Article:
A REAL TIME PROBLEM:
The essence of the problem involves time. What has happened in the past is that once a drug is approved, the sugar coated articles in the journals are rapidly disseminated by drugs reps to practitioners. For example, the lead-off Lurasidone Schizophrenia article in the American Journal of Psychiatry failed to mention the heavy use of Benzodiazepines in the trial, the larger effect sizes with Olanzapine, or the relatively poor showing at the US sites among other things. So the long lag times in being able to see more of the back story essentially allow the drug to be launched unchallenged by any independent vetting of the studies.
And what is it in the report to the FDA or the anonymized patient data that needs to be gone over to check for "disclosures"? Why not ask the pharmaceutical applicants not to put any secrets in their reports or data in the first place. We heard Neal Parker, a lawyer for AbbeVie [a deal-breaker?…], tell us there was commercially sensitive data, that revealing it would have them lose their competative edge – to which I would say, "Don’t put such things in your report." Good old boy negotiations have no place in drug approval anyway. I can think of no real reason that data submitted to the FDA, or the EMA, or even the raw data prior to analysis should contain secrets that have to be removed. Similarly, the pharmaceutical companies currently setting up expert panels to approve access are claiming that they need time to prepare the data. I don’t think Data Transparency means "prepared data." In fact, it means the opposite. The sugar coated published paper is already "prepared data." Data Transparency means "unprepared data."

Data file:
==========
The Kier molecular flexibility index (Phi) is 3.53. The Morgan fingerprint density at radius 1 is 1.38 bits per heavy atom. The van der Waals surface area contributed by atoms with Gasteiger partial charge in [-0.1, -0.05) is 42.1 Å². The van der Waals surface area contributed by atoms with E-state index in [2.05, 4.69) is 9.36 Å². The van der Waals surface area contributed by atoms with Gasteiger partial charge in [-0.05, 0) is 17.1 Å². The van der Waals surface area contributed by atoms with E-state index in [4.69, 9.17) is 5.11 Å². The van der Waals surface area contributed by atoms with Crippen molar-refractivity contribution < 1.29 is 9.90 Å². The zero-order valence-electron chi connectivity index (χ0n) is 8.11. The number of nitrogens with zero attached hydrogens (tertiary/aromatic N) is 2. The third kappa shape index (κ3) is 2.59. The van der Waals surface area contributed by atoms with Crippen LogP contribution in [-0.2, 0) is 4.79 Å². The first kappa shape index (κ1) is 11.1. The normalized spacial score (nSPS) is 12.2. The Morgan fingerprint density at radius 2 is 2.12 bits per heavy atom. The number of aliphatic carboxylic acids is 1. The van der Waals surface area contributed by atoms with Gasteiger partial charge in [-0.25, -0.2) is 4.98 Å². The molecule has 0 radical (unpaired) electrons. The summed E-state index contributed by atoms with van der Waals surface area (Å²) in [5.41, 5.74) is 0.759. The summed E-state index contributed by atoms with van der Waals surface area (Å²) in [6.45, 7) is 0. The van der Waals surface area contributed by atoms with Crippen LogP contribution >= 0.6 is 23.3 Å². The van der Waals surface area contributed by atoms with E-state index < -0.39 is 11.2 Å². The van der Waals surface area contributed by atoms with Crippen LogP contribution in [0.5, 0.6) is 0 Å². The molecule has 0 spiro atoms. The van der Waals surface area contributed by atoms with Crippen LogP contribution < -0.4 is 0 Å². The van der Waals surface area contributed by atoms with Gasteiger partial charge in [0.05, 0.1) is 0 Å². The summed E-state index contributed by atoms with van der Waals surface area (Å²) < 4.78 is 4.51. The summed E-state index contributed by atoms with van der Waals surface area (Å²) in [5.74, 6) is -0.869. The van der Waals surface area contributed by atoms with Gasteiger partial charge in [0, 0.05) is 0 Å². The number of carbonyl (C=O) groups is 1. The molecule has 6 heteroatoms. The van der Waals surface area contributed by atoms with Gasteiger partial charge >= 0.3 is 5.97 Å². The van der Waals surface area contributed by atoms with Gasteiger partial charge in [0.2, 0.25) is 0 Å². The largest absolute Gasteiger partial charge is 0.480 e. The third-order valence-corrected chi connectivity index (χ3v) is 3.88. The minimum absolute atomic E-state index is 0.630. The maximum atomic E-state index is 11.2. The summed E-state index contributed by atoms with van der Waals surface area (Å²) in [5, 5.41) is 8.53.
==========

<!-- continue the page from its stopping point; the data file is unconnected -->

THE POINT: If a journal article is a proxy for a data-set generated by a Clinical Trial [which it is][see proxies…], there’s no rational reason that the data should lag behind the publication. If the FDA or EMA Approvals are suggesting that a drug is safe and efficacious, there’s no reason that practitioners and researchers shouldn’t be able to see how that conclusion was reached. And based on past behavior, once the drug is launched, there’s an inertia that carries it forward. If there are questions about the drug, they need to be on the table early on. Particularly in psychiatry, there have been a number of blockbusters with some real problems that would’ve been apparent early on had there been an early review of the raw data.